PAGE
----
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can discern more than 4,000. This illusion may be

easily explained, when we remember how the impression of a bright light remains upon the retina, as in the whirling of a firebrand. However, the number

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which may be seen with a telescope becomes altogether marvellous. Tn the cut is shown a portion


of the heavens where the naked eye sees but six stars. Could we examine the same region of the sky with more powerful instruments, new constellations would doubtless be descried in the infinite depths of space.

Scintillation.—The twinkling of the fixed stars is due to what is termed in Natural Philosophy "the interference of light." The air being unequally dense, warm, and moist in its various strata, transmits very irregularly the different colors of which white light is composed. Now one color prevails over the rest, and now another, so that the star appears to change color incessantly. As the purity of the air varies, the twinkling of the stars also changes, although it is always greatest near the horizon. Humboldt says that at Cumana, in South America, where the air is remarkably pure and uniform in density, the stars cease to twinkle after they have risen 15° above the horizon. This gives to the celestial vault a peculiarly calm and soft appearance.

Magnitude Of The Stars.—As the telescope reveals no disk of even the nearest stars, we know nothing of their comparative size. The finest spider's web, placed at the focus of the instrument, hides the star from the eye. When the moon passes in front of a star, the occultation is instantaneous, and not gradual, as in the case of the planets. Classification depends, therefore, upon their relative brightness. The most conspicuous are , termed stars of the first magnitude. There are about twenty of these. The number of second magnitude stars in the entire heavens is about sixty-five; of the third, about 200; of the fifth, 1,100; and of the sixth,

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3,200. Few persons can see any smaller stars than those of the fifth or sixth magnitude. The ordinary telescope shows faint stars down to the tenth, while the more powerful instruments reveal those as low as the twentieth magnitude.

The Caube Of The Difference In The Brightness Of The Stars.—This may result from a difference in their distance, size, or intrinsic brightness. Whence it follows that the faintest stars may not be the most distant from the earth.

Names Of The Stars.—Many of the brightest stars received proper names at an early date; as Sirius, Arcturus. The stars of each constellation are distinguished by the letters of the Greek alphabet; the brightest being usually called Alpha, the next Beta etc.,—the name of the constellation, in the genitive case, being put after each. Ex., « Arietis, j8 Lyrse.*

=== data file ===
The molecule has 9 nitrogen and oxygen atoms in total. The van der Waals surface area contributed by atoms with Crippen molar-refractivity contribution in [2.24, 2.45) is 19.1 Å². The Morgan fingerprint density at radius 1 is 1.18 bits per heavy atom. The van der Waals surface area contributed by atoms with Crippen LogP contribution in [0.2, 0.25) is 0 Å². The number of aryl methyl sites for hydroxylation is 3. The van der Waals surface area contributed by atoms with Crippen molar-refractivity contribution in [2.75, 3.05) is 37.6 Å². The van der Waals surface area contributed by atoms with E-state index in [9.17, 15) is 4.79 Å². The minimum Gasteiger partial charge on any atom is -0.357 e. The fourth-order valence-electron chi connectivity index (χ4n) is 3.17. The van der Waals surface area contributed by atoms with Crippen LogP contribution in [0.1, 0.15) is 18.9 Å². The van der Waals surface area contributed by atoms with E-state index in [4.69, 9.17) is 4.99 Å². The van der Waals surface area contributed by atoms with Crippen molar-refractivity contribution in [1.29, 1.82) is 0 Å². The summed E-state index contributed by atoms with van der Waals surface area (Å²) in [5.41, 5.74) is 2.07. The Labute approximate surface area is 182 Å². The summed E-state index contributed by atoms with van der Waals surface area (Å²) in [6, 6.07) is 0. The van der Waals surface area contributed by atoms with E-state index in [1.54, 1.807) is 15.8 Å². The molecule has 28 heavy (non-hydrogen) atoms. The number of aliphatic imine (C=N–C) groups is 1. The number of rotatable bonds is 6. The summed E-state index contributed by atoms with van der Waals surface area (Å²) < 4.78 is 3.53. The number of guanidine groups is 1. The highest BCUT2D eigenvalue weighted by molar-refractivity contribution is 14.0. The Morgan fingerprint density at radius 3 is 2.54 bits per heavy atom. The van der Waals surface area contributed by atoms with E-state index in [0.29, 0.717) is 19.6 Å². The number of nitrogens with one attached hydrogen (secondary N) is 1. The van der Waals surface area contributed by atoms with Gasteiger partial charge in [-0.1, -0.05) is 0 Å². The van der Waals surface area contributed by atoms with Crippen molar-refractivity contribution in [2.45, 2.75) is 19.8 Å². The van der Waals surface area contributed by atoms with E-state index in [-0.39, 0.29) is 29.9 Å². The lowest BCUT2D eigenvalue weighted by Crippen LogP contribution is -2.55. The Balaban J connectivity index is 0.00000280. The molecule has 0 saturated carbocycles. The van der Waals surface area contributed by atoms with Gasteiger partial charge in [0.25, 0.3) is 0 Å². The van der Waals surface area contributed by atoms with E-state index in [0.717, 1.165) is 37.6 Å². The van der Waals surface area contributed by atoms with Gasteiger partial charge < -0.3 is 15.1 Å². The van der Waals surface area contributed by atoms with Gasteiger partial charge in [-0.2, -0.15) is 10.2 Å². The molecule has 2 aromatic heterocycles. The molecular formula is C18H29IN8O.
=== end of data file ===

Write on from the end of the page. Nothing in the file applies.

* This means a of Aries, (3 of Lyra; the genitive case in Latin being equivalent to the preposition of.

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When the Greek letters are exhausted, the Roman alphabet is used in the same way. Star catalogues are issued, containing the stars arranged in the order of their Right Ascension, and numbered for convenience of reference. Argelander's Charts have 300,000 stars marked in the northern hemisphere.

The Constellations.—From the earliest ages, the stars have been arranged in constellations, for the purpose of more readily distinguishing them. Some of these groups were named from their supposed resemblance to some figures, such as perching birds, pugnacious bulls, or contorted snakes, while others do honor to the memory of the classic heroes of antiquity.

"Thus monstrous forms, o'er heaven's nocturnal arch.
Seen by the sage, in pomp celestial march i

See Aries there Mb glittering bow unfold,
And raging Taurus toss his horns of gold;
With bended bow the sullen Archer lowers.
And there Aquarius comes with all his showers;
Li.'ins and Centaurs, Gorgons, Hydras rise,
And gods and heroes blaze along the skies."

With a few exceptions, the likeness is purely fanciful. The heavens are much less of a menagerie than a celestial atlas would make them appear. The division into constellations is a mere relic of barbarism, entirely unworthy of modern civilization. Not only are the figures uncouth, and the origin often frivolous, but the boundaries are not distinct. Stars often occur under different names; while one constellation encroaches upon another. As Chambers well remarks, "Aries should not have a horn in Pisces and a leg in Cetus, nor should 13 Argos pass through the Unicorn's flank into the Little Dog. 51 Camelopardali might with propriety be extracted from the eye of Auriga, and the ribs of Aquarius released from 46 Capricorni." While, however, the constellations are thus rude and imperfect, there seems little hope of any change. Age gives them a dignity that insures their perpetuation.

Invention Of The Constellations.—This goes back into ages of which no record remains. By some it has been ascribed to the Greeks. When the signs of the zodiac were named, they doubtless coincided with the constellations. Aries (the ram) was so called because it rose with the sun in the springtime, and the Chaldean shepherds named it from

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